AZHARI LLC BLOG

Mar. 1 2018

The First Valentine’s Day Massacre Changed Gun Laws – Will This One?

Posted By: Sami Azhari

The First Valentine's Day Massacre Changed Gun Laws – Will This One?

This past Valentine’s day, a 19-year-old former student allegedly opened fire at Marjory Stoneman Douglas high School in Parkland, Florida. Parkland is a small suburb located north of Miami, near Ft. Lauderdale and not far from the Everglades.

The accused, Nikolas Cruz, told investigators that he shot students in hallways and classrooms of the high school. A total of 17 people were killed, and 14 injured, making the shooting one of the deadliest in the nation’s history.

The shooting lasted for only three minutes. When he was done firing, Cruz allegedly dropped his AR-15 rifle and a backpack containing extra ammunition, ran out of the building, and was able to blend in with fleeing students. He then went to a nearby Subway and McDonald’s, eventually being apprehended about 40 minutes after the shooting.

Tragedies such as this leave the public and lawmakers asking how similar events can be prevented in the future. Like many shootings, the Parkland Valentine’s Day shooting has brought gun control laws under scrutiny, and we may see some additional restrictions as a result and a crackdown on gun crimes in general.

This isn’t the first Valentine’s Day shooting in U.S. history, though. That occurred in 1929 right here in Chicago, and it brought about lasting change in gun control laws, including heavy regulation of machine gun purchase and ownership.

What happened?

The St. Valentine’s Day Massacre of 1929

In the St. Valentine’s Day Massacre of 1929, four men who were likely associated with Al Capone used machine guns to kill seven rival gang members.

Chicago had long endured an epidemic of gang shootings and was attempting to crack down on machine-gun killings, but because the weapons were easily obtainable elsewhere, there was little to be done. However, the St. Valentine’s Day Massacre caught the attention of national lawmakers, who used the event as a platform to launch new gun control laws.

This shooting led to the National Firearms Act of 1934, which heavily regulated and taxed machine guns. The act also created a national registry for all guns. Later legislation passed in 1986 banned the sale of new fully automatic firearms.

However, Chicago still suffers from a major gun violence problem, and lawmakers today were proposing new restrictions even before the Parkland tragedy.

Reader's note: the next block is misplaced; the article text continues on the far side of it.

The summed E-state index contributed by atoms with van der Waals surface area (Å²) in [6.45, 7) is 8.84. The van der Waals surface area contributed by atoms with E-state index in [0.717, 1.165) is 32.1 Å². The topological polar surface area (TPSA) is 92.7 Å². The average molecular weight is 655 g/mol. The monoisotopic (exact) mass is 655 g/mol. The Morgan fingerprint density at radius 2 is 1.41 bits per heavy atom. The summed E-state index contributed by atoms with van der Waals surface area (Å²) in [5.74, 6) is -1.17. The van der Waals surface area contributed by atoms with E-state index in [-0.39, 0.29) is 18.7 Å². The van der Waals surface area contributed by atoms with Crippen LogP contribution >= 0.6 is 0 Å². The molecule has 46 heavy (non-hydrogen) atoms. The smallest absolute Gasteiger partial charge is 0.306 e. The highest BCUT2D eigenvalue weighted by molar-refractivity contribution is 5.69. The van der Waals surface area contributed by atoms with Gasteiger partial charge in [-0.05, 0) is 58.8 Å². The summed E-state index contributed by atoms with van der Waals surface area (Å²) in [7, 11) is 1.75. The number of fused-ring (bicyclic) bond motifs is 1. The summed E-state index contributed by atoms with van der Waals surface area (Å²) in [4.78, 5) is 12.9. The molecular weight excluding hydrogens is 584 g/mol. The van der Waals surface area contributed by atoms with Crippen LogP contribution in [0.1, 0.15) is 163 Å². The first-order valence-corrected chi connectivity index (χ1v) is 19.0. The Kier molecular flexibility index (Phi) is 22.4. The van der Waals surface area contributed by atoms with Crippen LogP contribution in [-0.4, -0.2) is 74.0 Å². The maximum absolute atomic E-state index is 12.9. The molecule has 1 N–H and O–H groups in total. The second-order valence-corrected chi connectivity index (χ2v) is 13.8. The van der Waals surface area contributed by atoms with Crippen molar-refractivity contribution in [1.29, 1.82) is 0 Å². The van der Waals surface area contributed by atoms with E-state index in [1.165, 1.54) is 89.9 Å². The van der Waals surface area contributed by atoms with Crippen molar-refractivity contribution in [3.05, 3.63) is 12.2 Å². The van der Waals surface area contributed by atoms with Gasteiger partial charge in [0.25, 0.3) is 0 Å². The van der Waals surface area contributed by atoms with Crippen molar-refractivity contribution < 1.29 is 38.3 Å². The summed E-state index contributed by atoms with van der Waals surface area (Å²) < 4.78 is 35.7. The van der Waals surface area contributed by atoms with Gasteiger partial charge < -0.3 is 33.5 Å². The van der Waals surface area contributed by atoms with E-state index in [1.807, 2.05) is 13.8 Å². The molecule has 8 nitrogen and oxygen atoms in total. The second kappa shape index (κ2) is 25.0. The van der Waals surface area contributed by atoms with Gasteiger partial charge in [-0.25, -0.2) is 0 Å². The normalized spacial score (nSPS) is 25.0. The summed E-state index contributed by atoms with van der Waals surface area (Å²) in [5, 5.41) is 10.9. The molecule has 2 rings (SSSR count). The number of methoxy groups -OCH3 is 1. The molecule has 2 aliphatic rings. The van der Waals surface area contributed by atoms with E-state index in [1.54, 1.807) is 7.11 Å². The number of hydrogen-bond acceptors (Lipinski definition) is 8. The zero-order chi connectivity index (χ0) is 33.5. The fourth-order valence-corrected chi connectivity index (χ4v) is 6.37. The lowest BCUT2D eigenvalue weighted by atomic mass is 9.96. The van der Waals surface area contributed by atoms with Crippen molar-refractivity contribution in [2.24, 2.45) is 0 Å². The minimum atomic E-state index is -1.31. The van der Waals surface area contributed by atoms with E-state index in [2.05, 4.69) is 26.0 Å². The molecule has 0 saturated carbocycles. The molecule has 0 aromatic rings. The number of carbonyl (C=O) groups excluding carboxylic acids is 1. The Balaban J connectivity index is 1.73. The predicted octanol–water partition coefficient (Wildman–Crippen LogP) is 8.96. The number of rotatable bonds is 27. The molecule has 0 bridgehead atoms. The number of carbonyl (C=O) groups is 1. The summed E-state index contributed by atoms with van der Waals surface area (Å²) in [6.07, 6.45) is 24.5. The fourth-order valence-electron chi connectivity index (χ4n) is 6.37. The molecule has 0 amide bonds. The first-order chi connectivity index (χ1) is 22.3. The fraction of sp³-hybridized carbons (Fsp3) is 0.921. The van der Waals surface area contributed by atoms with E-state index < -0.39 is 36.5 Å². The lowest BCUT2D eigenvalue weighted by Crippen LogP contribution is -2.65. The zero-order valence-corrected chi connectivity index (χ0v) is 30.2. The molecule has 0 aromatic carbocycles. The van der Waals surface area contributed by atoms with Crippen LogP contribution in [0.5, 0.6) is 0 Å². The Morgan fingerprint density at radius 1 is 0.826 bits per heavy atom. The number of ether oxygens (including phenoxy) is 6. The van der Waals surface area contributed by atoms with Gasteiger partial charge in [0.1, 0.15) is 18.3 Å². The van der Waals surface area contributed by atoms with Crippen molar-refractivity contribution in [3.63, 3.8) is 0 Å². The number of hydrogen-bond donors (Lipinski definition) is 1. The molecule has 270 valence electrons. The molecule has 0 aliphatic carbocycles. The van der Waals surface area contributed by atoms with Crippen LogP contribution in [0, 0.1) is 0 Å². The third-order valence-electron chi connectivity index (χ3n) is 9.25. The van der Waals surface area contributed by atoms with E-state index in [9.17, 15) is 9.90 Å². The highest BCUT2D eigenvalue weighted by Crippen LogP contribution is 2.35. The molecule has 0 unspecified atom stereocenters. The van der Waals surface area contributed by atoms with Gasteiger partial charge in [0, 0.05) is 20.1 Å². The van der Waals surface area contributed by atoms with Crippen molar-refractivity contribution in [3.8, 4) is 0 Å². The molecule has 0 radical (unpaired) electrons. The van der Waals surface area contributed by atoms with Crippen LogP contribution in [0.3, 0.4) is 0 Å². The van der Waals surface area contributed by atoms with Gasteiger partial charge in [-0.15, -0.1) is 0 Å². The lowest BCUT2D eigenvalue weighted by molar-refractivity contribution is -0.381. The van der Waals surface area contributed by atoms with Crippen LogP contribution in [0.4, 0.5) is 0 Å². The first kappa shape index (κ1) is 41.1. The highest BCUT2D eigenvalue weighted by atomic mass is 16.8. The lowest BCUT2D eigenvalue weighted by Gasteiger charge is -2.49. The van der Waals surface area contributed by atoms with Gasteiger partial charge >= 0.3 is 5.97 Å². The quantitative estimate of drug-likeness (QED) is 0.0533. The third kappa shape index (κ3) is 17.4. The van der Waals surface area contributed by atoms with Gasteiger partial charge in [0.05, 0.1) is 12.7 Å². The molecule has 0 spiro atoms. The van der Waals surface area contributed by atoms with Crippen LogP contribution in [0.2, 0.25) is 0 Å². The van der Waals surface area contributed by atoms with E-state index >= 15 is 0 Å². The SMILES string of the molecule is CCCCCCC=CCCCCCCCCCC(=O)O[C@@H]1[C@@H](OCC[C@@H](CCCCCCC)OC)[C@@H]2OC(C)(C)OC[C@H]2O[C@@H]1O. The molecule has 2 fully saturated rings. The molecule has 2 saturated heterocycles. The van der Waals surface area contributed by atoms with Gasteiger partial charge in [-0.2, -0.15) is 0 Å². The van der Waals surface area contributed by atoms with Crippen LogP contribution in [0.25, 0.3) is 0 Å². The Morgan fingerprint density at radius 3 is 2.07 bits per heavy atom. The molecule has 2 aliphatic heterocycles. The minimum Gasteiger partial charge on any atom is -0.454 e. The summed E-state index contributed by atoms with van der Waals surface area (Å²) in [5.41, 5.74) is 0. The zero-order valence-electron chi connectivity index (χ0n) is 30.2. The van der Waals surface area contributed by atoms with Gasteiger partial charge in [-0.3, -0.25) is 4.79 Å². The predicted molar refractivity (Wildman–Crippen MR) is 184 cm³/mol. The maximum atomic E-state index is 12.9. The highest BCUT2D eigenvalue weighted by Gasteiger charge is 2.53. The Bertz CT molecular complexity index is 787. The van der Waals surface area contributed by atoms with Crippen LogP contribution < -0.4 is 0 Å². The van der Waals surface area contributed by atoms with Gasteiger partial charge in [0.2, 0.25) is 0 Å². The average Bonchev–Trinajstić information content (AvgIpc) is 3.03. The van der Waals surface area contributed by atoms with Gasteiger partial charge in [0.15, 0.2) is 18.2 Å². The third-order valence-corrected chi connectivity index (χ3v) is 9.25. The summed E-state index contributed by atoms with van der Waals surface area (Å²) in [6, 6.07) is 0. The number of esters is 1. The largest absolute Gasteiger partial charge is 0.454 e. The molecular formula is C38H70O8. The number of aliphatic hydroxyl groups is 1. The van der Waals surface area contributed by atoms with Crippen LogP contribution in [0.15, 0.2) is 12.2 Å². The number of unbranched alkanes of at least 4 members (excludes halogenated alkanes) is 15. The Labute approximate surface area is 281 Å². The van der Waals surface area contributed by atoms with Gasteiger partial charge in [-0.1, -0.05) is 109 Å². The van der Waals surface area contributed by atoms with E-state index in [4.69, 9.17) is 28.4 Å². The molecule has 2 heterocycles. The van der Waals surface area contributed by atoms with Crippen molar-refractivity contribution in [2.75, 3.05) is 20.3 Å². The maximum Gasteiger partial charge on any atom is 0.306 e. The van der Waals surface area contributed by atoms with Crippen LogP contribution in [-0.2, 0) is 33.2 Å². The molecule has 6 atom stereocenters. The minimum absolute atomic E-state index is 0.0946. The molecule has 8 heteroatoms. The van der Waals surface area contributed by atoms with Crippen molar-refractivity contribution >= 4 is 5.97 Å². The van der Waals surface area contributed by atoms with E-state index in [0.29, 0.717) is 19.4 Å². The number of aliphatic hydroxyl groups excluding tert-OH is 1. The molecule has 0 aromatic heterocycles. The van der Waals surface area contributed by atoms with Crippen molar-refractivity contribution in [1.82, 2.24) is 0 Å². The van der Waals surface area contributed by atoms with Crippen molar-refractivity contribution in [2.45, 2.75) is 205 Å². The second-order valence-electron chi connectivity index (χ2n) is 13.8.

Will the Parkland Shooting Change Gun Laws?

In the wake of the Parkland Valentine’s Day massacre, there are calls to tighten Florida’s relaxed gun laws. Florida governor Rick Scott has stated that everything is on the table to make Florida schools safer, but has also sidestepped whether he would support new gun restrictions, and has promised to uphold constitutional rights.

Something feels different this time, though. Many parents and students – in particular the victims themselves – seem energized and intent to bring about change, calling legislators to task for putting gun rights ahead of right of our nation’s children to feel safe at school.

Criminal Defense Lawyer Skokie

Whether any real, lasting change will occur is still an open question, but in the meantime, current gun control laws are likely to be more strictly enforced, with violations prosecuted as severely as possible.

So if you are charged with a gun crime, it is now more important than ever to work with a experienced Chicago criminal defense attorney who understands Illinois weapons laws and how to protect your rights.

 

About the Author

Sami Azhari has been working as a lawyer since 2007, after receiving his Juris Doctor from the Michigan State University College of Law. He has handled numerous state and federal cases, and is known throughout the Chicago and Rolling Meadows area for providing his clients with high-quality, skilled representation. He has been recognized by SuperLawyers, the National Trial Lawyers Association, and other notable organizations, and has spoken at a number of legal conferences.